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A Cure Can Cause More Problems

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Almost every day it seems like there is a new treatment out to cure one of America’s most hated disease: acne. Whether it is a new face wash, a miracle cream, or a skin care system such as Proactive, the sufferers with the most severe cases have no use for these products. They are turning to their dermatologists for help, and are usually being prescribed Accutane. Is Accutane the one and only cure, or are doctors over-prescribing this drug while acne could be more safely treated before utilizing this as a last resort?

Acne is caused by an excess of dry skin and oil which plugs the skin’s pores. As oil continues to try to reach the surface of the skin the pore becomes infected because it is blocked. This results in a blemish and is often red and swollen. For many years, dermatologists have known that the hormonal differences at puberty trigger an overproduction of sebum. This overproduction is also a result of an over-production of androgens (male hormones) in women over the age of twenty. (Taylor). Some people may only have a few blemishes at a time while there are other people who have a more severe form of acne, which can cover the face and cause scarring. For this form of acne, many dermatologists will prescribe Isotretinoin, more commonly known as Accutane. This is supposed to be used as a last resort drug.

Accutane does not come without any serious side effects. In the package insert for the drug it states

Birth defects which have been documented following Accutane exposure include abnormalities in the face, eyes, ears, skull, central nervous system, cardiovascular system, and thymus and parathyroid glands. Cases of IQ scored less than 85 with or without abnormalities have been reported. There is an increased risk for spontaneous abortion and premature births have been reported.

There are less serious side effects, such has dried skin and nasal passages, peeling skin, thinning hair, brittle nails, joint pain, high blood lipid levels, weakened night vision, headache, and liver inflammation (Miller). These side effects are both a nuisance and dangerous.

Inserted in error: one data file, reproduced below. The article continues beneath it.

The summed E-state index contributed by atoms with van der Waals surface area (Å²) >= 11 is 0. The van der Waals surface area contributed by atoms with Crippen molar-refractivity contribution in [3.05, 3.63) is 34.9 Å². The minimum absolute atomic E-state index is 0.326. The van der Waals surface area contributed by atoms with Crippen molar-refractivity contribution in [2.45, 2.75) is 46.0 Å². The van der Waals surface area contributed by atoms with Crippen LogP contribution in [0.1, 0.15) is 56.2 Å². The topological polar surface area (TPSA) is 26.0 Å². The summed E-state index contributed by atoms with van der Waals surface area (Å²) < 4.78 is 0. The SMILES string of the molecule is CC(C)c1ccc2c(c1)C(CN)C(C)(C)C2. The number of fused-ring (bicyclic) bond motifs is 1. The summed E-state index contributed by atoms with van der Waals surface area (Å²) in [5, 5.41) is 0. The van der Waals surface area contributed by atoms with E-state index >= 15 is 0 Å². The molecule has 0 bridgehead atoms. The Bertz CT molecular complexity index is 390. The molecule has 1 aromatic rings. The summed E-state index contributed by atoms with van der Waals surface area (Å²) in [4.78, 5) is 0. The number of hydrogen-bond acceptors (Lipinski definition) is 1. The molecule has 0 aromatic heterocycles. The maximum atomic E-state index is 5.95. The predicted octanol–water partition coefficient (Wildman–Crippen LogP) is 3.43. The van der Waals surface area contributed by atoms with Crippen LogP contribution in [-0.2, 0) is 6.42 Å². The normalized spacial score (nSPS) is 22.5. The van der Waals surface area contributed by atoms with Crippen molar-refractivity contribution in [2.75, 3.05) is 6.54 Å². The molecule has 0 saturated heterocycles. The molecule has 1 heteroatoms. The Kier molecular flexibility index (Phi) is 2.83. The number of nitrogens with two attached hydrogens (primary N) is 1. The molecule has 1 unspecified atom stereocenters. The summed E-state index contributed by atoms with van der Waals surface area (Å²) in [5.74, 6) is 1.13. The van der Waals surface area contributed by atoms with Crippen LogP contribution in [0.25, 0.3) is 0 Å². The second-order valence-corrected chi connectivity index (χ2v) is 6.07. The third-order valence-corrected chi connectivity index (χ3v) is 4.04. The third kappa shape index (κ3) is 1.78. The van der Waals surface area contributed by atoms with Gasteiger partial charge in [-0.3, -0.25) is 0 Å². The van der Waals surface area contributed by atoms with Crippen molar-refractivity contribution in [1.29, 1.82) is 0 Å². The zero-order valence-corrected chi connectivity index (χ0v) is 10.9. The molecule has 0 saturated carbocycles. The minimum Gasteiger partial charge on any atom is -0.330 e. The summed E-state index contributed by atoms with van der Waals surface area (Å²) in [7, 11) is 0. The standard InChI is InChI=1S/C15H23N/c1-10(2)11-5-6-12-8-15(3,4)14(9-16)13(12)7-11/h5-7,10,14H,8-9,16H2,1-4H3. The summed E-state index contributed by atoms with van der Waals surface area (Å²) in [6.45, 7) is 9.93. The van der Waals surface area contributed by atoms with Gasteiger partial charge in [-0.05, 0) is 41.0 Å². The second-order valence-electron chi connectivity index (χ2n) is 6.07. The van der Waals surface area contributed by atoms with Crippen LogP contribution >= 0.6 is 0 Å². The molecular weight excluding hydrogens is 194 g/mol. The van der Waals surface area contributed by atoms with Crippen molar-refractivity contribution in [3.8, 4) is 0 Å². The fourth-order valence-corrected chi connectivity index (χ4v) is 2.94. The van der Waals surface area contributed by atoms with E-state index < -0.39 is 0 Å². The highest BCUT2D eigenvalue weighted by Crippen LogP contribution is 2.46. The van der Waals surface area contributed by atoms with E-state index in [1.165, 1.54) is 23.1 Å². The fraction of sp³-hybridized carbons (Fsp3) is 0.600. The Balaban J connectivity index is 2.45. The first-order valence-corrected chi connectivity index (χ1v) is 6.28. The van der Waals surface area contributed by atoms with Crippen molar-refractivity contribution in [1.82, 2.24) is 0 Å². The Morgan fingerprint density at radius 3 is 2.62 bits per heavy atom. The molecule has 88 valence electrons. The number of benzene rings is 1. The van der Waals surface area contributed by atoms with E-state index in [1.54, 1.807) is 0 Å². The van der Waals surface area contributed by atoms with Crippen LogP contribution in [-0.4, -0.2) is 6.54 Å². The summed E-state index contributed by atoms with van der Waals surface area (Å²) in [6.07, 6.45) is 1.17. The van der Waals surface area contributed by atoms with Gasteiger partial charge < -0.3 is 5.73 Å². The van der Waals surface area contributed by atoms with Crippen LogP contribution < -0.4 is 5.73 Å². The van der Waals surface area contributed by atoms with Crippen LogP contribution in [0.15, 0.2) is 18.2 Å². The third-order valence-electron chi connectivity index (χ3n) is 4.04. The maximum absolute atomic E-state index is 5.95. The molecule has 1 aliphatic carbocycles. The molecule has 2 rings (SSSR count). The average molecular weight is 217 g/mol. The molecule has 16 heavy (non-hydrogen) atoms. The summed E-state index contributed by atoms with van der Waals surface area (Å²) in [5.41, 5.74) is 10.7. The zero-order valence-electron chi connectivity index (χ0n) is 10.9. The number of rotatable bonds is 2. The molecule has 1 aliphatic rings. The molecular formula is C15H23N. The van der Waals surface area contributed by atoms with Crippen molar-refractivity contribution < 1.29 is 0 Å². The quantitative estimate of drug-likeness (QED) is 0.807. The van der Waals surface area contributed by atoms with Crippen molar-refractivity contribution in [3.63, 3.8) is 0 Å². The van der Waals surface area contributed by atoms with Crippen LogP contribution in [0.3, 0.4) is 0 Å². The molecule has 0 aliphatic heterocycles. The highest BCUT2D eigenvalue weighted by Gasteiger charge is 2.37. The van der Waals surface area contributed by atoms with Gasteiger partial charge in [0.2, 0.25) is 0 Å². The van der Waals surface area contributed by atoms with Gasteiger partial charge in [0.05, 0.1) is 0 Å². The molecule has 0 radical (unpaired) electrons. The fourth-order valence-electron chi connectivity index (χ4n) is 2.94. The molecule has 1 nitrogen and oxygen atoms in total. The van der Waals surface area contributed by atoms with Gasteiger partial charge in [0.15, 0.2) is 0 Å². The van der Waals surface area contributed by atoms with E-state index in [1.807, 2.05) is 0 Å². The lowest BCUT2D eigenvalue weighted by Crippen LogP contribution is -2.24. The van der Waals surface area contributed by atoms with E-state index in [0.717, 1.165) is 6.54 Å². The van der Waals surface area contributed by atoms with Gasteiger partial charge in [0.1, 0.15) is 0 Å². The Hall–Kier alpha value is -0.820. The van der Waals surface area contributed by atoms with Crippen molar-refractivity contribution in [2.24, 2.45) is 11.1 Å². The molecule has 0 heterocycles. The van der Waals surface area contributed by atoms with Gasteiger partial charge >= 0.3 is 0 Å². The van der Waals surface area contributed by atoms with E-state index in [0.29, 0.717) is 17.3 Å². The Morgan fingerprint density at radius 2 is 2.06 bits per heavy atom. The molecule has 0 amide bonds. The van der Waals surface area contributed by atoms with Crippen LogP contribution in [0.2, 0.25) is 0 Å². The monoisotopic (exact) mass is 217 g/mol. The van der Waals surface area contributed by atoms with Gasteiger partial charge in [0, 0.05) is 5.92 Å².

Isotretinoin is a synthetic form of vitamin A. As attested by Dr. Michael Miller, “High doses of vitamin A can cause headache, depression, fatigue, irritability, aggression, even personality change and psychosis -- a syndrome called hypervitaminosis.” According to FDA case reports, Isotretinoin has a high occurrence of reports of depression and suicide (Miller 1). A part of the brain known as the orbitolfrontal cortex, which is presumed to control symptoms of depression, has shown a decrease in brain metabolism as a result of Isotretinoin (“Brain Imaging“ 1). An article in the Brown University Child and Adolescent Psychopharmacology Update says, “The association is still controversial, however, because up to 5.6 percent of patients with moderate cases of acne may have pre- existing suicidal ideations (6). If patients are suffering from depression before going on Accutane, why are doctors prescribing this drug that allegedly can lead to depression, possibly making it worse?

In order to decrease the number of women who have become pregnant while on Accutane, the Food and Drug Administration (FDA) approved a system that would require patients, pharmacies, and doctors to use a program called iPLEDGE in order to control use of the drug (Cuzzell). According to the iPLEDGE website, the system is used to ensure that women do not use Isotretinoin if they are pregnant and that no woman becomes pregnant while on Isotretinoin. It requires patients to meet specific criteria and to verify that it is continuously met on a monthly basis before receiving their prescription every month. This program is a result of the failure of the SMART (System to Manage Accutane-gelated Teratogenicity) which was used prior to iPLEDGE on a completely voluntary basis. Much of the time prescribers were not receiving any kind of communication or reminders to really keep the SMART program in place. In order to ensure that iPLEDGE did not fail like the SMART program, it was delayed 1 to 2 months from its original launch date (Walsh). A source from the FDA stated, “We need time to iron things out--it’s a very complicated task.” (Kirn). One of the major reasons the program was implemented was for patients to assume more responsibility if pregnancy does occur, and for doctors to be less liable (Walsh). Doctors cannot control what their patients do outside their office, but the iPLEDGE program is there to ensure that the patients know what the repercussions are if they do get pregnant. This program seems a lot stronger than SMART, and hopefully it will not fail. If it does, doctors are going to have to find alternatives to Accutane.

There are a number of natural approaches for treating acne which a lot of doctors fail to try. There has been extensive testing on pharmaceutical

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